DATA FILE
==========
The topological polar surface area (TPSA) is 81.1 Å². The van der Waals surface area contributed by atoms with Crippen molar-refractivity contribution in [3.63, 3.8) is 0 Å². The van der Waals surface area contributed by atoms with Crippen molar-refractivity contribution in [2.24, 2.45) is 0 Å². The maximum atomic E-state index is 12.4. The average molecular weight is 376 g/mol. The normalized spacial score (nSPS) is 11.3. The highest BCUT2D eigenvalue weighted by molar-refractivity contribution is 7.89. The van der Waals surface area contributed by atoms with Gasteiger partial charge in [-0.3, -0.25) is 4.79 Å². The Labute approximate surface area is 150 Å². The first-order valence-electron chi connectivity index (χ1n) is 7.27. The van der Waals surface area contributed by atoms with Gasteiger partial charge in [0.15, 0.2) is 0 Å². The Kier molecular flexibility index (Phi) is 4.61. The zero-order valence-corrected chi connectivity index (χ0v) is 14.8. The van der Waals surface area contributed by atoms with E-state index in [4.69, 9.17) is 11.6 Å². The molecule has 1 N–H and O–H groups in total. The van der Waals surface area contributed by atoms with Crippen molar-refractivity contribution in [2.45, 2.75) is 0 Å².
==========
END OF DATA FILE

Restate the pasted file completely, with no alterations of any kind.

The topological polar surface area (TPSA) is 81.1 Å². The van der Waals surface area contributed by atoms with Crippen molar-refractivity contribution in [3.63, 3.8) is 0 Å². The van der Waals surface area contributed by atoms with Crippen molar-refractivity contribution in [2.24, 2.45) is 0 Å². The maximum atomic E-state index is 12.4. The average molecular weight is 376 g/mol. The normalized spacial score (nSPS) is 11.3. The highest BCUT2D eigenvalue weighted by molar-refractivity contribution is 7.89. The van der Waals surface area contributed by atoms with Gasteiger partial charge in [-0.3, -0.25) is 4.79 Å². The Labute approximate surface area is 150 Å². The first-order valence-electron chi connectivity index (χ1n) is 7.27. The van der Waals surface area contributed by atoms with Gasteiger partial charge in [0.15, 0.2) is 0 Å². The Kier molecular flexibility index (Phi) is 4.61. The zero-order valence-corrected chi connectivity index (χ0v) is 14.8. The van der Waals surface area contributed by atoms with E-state index in [4.69, 9.17) is 11.6 Å². The molecule has 1 N–H and O–H groups in total. The van der Waals surface area contributed by atoms with Crippen molar-refractivity contribution in [2.45, 2.75) is 0 Å².